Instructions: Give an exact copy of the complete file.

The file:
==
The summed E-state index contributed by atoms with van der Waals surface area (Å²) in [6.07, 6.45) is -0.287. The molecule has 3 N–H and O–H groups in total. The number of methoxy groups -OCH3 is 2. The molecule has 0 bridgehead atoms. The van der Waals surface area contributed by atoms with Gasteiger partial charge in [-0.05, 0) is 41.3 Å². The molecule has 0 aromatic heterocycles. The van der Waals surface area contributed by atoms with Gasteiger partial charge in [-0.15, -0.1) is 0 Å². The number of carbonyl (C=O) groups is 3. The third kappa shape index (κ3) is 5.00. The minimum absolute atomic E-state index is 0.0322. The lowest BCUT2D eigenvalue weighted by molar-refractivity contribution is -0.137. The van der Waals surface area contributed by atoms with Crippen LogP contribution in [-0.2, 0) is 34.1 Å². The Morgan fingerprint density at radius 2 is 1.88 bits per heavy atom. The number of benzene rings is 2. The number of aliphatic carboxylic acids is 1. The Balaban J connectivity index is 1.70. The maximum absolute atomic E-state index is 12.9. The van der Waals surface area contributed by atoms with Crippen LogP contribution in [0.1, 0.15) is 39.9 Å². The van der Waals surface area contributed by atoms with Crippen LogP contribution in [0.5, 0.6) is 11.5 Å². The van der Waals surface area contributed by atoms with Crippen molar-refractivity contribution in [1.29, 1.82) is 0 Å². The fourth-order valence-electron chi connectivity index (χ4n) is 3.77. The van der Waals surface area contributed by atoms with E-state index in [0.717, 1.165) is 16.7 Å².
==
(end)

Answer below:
The summed E-state index contributed by atoms with van der Waals surface area (Å²) in [6.07, 6.45) is -0.287. The molecule has 3 N–H and O–H groups in total. The number of methoxy groups -OCH3 is 2. The molecule has 0 bridgehead atoms. The van der Waals surface area contributed by atoms with Gasteiger partial charge in [-0.05, 0) is 41.3 Å². The molecule has 0 aromatic heterocycles. The van der Waals surface area contributed by atoms with Gasteiger partial charge in [-0.15, -0.1) is 0 Å². The number of carbonyl (C=O) groups is 3. The third kappa shape index (κ3) is 5.00. The minimum absolute atomic E-state index is 0.0322. The lowest BCUT2D eigenvalue weighted by molar-refractivity contribution is -0.137. The van der Waals surface area contributed by atoms with Crippen LogP contribution in [-0.2, 0) is 34.1 Å². The Morgan fingerprint density at radius 2 is 1.88 bits per heavy atom. The number of benzene rings is 2. The number of aliphatic carboxylic acids is 1. The Balaban J connectivity index is 1.70. The maximum absolute atomic E-state index is 12.9. The van der Waals surface area contributed by atoms with Crippen LogP contribution in [0.1, 0.15) is 39.9 Å². The van der Waals surface area contributed by atoms with Crippen LogP contribution in [0.5, 0.6) is 11.5 Å². The van der Waals surface area contributed by atoms with Crippen molar-refractivity contribution in [1.29, 1.82) is 0 Å². The fourth-order valence-electron chi connectivity index (χ4n) is 3.77. The van der Waals surface area contributed by atoms with E-state index in [0.717, 1.165) is 16.7 Å².